(THIS ARTICLE IS MACHINE TRANSLATED by Google from Norwegian)
- I promise to leave the country. I promise never to come back. Just let us out of here, asks Muhamed Alic (43). Through the window you can see another plane leaving Gardermoen's runway. His wife Liza (41) is crying. The room consists of six beds and a table. On the table is a Bible in Serbo-Croatian.
- I can not stand more. I do not know what to do, she says.
The two Gypsies from the former Yugoslavia have been on the Trandum foreigner intern for 28 days. They had their three children when they came to Norway in 2005. When Muhamed and Liza were arrested in January they were not with the children. Now the Norwegian authorities do not know where the three children of fifteen, thirteen and twelve years are.
- This is not a place for children. Can not at least the wife be allowed to go so she can be with them, asks her husband Muhamed.
He and his wife claim that they also do not know where the children are.
Liza and Muhamed are just two of those arrested through section 37 of the Immigration Act. If a foreigner refuses to give up his or her identity, or "there is a reasonable reason to suspect" that they are giving up a false identity, they can be arrested and imprisoned. The total imprisonment period may not exceed twelve weeks, "unless special reasons exist." In practice, this means that there is no time limit on how long they can stay in prison. For Muhamed and Liza, this means that they may be at Trandum for a very long time.
Lawyer Arild Humlen is the head of the Oslo Circuit Law Society, which organizes over 3500 lawyers, and has one of the inmates as his client. Hops believes there are several similarities between the treatment of those interned at Trandum and the US prison camp at Guantánamo.
- A regime is created outside all existing norms. That is the Guantánamo mentality. You create a prison where you do not have to comply with society's basic norms. We can not accept that, says Humlen.
He has asked the Advocate Association's human rights group to consider the extent to which conditions at Trandum violate human rights.
- The conditions are clearly in conflict with the European Prison Convention. And this in every way bears the mark of being a prison, says Humlen.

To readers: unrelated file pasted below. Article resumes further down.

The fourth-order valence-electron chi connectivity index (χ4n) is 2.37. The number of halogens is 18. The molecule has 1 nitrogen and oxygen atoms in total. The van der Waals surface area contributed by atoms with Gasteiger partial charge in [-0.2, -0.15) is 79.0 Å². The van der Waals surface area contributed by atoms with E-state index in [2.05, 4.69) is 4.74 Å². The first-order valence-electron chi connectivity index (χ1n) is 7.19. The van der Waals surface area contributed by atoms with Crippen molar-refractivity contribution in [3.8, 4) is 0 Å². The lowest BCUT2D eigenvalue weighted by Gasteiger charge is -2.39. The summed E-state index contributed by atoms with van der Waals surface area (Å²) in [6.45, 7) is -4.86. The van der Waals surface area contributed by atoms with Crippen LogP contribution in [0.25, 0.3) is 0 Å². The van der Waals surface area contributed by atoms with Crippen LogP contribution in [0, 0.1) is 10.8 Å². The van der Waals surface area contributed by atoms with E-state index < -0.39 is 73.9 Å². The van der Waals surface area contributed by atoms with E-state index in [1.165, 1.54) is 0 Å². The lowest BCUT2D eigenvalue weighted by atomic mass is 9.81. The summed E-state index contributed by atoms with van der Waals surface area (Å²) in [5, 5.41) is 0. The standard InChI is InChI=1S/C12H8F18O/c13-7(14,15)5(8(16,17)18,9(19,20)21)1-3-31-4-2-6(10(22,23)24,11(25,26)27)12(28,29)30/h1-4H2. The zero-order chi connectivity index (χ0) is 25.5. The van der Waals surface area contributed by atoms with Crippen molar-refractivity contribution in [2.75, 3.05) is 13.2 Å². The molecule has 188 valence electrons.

He believes that treatment at Trandum may also violate Article Three of the European Convention on Human Rights, which states "No one should be subjected to torture or to inhuman or degrading treatment or punishment."
While other prisoners are in prisons with good facilities, foreigners must sit in a boarding house which is only intended for stays over a few days. The former military camp should really only serve as the last stop before foreigners with illegal residence were sent out of the country. Four years ago, the then municipal minister, Erna Solberg, told the Storting that "the boarding house is only intended for short-term stays....
But a year later, something happened. The prison queues kept getting longer and the police took over responsibility for Trandum. In October last year, the Council of Europe's torture monitoring committee visited the Internet. They found that a person had been locked up at Trandum for over a year. In addition, they stated that the activity offer is too poor when people are kept there for a long time.
Liza is seriously ill. Norwegian specialists have stated that she must undergo surgery to remove cysts in the abdominal region.
Every half hour XNUMX hours a guard comes into their room to check that the window is properly locked.
- Even if I take sleeping pills, I am not allowed to sleep. I have to lie down with all my clothes on, I'm afraid they'll see me naked, says Liza. A security guard who listens to the conversation embarrassingly says "that they try to be as quiet as possible".
On Friday, February 24, their case will be open to the Oslo District Court. Liza has admitted that she bought the identification papers for 100 euros from a man. In the judgment of Asker and Bærum Tingrett, it states that "the court finds that it is very likely that the fabricated will evade the police's further investigation if they are not imprisoned". But many Gypsies from the former Yugoslavia lack identification papers. They even claim to be from Bosnia and Serbia.
- It is very uncertain whether the Bosnian and Serbian authorities want to issue ID documents to gypsies, says their lawyer, Halvor Gjengstø. And as long as they do not have valid ID documents, no country will accept them either.
Gjenstø thinks they could risk sitting in the boarding house for a long time.
- This can be a long-term affair, he says.
The lawyer believes the alternative is that they be transferred to an ordinary asylum reception, so that they can be reunited with their children.
- I think there are few who are aware of how bad the conditions here are. This is the state's rubbish bin for human waste, says lawyer Trond Olsen Næss.
The only food the inmates get is frozen turkey and bread slices. In addition, Trandum is located at the end of Gardermoen Airport. So sleep, according to the inmates, is in short supply.
Næs has had two clients who have been in the boarding school for a long time. One client sat from August last year to January this year. The second set from September to the end of January.
- I think it is strange that people further up in the system do not react. I wonder how much they know, says Næss.